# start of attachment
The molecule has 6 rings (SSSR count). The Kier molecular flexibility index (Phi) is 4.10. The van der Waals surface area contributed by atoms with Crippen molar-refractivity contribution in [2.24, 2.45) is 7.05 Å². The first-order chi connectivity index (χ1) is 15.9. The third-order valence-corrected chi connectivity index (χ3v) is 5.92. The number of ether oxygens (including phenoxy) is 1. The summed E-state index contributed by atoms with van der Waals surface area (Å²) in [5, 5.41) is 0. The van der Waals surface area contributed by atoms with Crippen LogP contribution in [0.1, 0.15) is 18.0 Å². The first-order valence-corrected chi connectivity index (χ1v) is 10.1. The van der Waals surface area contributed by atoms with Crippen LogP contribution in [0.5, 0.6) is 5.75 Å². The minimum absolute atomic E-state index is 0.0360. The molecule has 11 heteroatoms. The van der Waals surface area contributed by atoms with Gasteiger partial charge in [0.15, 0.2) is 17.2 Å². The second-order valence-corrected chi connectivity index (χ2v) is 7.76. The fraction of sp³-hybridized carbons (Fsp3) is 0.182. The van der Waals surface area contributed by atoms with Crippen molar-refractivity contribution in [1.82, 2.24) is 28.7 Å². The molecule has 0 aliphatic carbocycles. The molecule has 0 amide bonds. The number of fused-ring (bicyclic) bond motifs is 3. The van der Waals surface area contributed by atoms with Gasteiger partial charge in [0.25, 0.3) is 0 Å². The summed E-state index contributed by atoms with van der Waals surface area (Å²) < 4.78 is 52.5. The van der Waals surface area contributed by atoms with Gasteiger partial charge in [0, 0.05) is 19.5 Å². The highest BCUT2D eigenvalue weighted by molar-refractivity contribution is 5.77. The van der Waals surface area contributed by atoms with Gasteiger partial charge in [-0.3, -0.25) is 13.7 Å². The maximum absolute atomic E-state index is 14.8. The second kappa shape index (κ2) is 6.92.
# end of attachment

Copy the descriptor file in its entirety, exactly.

The molecule has 6 rings (SSSR count). The Kier molecular flexibility index (Phi) is 4.10. The van der Waals surface area contributed by atoms with Crippen molar-refractivity contribution in [2.24, 2.45) is 7.05 Å². The first-order chi connectivity index (χ1) is 15.9. The third-order valence-corrected chi connectivity index (χ3v) is 5.92. The number of ether oxygens (including phenoxy) is 1. The summed E-state index contributed by atoms with van der Waals surface area (Å²) in [5, 5.41) is 0. The van der Waals surface area contributed by atoms with Crippen LogP contribution in [0.1, 0.15) is 18.0 Å². The first-order valence-corrected chi connectivity index (χ1v) is 10.1. The van der Waals surface area contributed by atoms with Crippen LogP contribution in [0.5, 0.6) is 5.75 Å². The minimum absolute atomic E-state index is 0.0360. The molecule has 11 heteroatoms. The van der Waals surface area contributed by atoms with Gasteiger partial charge in [0.15, 0.2) is 17.2 Å². The second-order valence-corrected chi connectivity index (χ2v) is 7.76. The fraction of sp³-hybridized carbons (Fsp3) is 0.182. The van der Waals surface area contributed by atoms with Crippen molar-refractivity contribution in [1.82, 2.24) is 28.7 Å². The molecule has 0 aliphatic carbocycles. The molecule has 0 amide bonds. The number of fused-ring (bicyclic) bond motifs is 3. The van der Waals surface area contributed by atoms with Gasteiger partial charge in [0.25, 0.3) is 0 Å². The summed E-state index contributed by atoms with van der Waals surface area (Å²) < 4.78 is 52.5. The van der Waals surface area contributed by atoms with Gasteiger partial charge in [0, 0.05) is 19.5 Å². The highest BCUT2D eigenvalue weighted by molar-refractivity contribution is 5.77. The van der Waals surface area contributed by atoms with Gasteiger partial charge in [-0.3, -0.25) is 13.7 Å². The maximum absolute atomic E-state index is 14.8. The second kappa shape index (κ2) is 6.92.